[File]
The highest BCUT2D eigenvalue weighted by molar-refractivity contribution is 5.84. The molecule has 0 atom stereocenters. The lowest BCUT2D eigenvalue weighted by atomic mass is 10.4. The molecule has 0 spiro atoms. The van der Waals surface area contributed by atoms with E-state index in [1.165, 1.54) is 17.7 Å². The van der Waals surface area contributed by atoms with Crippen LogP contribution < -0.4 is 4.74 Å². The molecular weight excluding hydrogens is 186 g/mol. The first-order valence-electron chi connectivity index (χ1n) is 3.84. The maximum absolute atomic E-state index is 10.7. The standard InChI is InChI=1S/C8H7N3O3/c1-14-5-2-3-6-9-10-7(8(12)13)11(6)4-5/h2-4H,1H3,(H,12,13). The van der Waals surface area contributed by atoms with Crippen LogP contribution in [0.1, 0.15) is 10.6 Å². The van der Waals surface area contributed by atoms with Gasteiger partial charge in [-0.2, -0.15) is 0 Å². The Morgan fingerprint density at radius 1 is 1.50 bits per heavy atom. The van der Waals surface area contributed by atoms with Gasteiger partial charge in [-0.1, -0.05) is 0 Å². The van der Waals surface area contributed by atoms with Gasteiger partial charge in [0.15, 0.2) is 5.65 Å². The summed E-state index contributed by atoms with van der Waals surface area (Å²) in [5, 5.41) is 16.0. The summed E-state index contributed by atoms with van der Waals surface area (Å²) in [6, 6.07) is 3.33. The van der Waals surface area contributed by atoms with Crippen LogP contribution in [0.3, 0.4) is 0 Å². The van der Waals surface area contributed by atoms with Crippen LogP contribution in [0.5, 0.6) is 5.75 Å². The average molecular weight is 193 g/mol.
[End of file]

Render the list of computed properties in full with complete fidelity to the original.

The highest BCUT2D eigenvalue weighted by molar-refractivity contribution is 5.84. The molecule has 0 atom stereocenters. The lowest BCUT2D eigenvalue weighted by atomic mass is 10.4. The molecule has 0 spiro atoms. The van der Waals surface area contributed by atoms with E-state index in [1.165, 1.54) is 17.7 Å². The van der Waals surface area contributed by atoms with Crippen LogP contribution < -0.4 is 4.74 Å². The molecular weight excluding hydrogens is 186 g/mol. The first-order valence-electron chi connectivity index (χ1n) is 3.84. The maximum absolute atomic E-state index is 10.7. The standard InChI is InChI=1S/C8H7N3O3/c1-14-5-2-3-6-9-10-7(8(12)13)11(6)4-5/h2-4H,1H3,(H,12,13). The van der Waals surface area contributed by atoms with Crippen LogP contribution in [0.1, 0.15) is 10.6 Å². The van der Waals surface area contributed by atoms with Gasteiger partial charge in [-0.2, -0.15) is 0 Å². The Morgan fingerprint density at radius 1 is 1.50 bits per heavy atom. The van der Waals surface area contributed by atoms with Gasteiger partial charge in [-0.1, -0.05) is 0 Å². The van der Waals surface area contributed by atoms with Gasteiger partial charge in [0.15, 0.2) is 5.65 Å². The summed E-state index contributed by atoms with van der Waals surface area (Å²) in [5, 5.41) is 16.0. The summed E-state index contributed by atoms with van der Waals surface area (Å²) in [6, 6.07) is 3.33. The van der Waals surface area contributed by atoms with Crippen LogP contribution in [0.3, 0.4) is 0 Å². The van der Waals surface area contributed by atoms with Crippen LogP contribution in [0.5, 0.6) is 5.75 Å². The average molecular weight is 193 g/mol.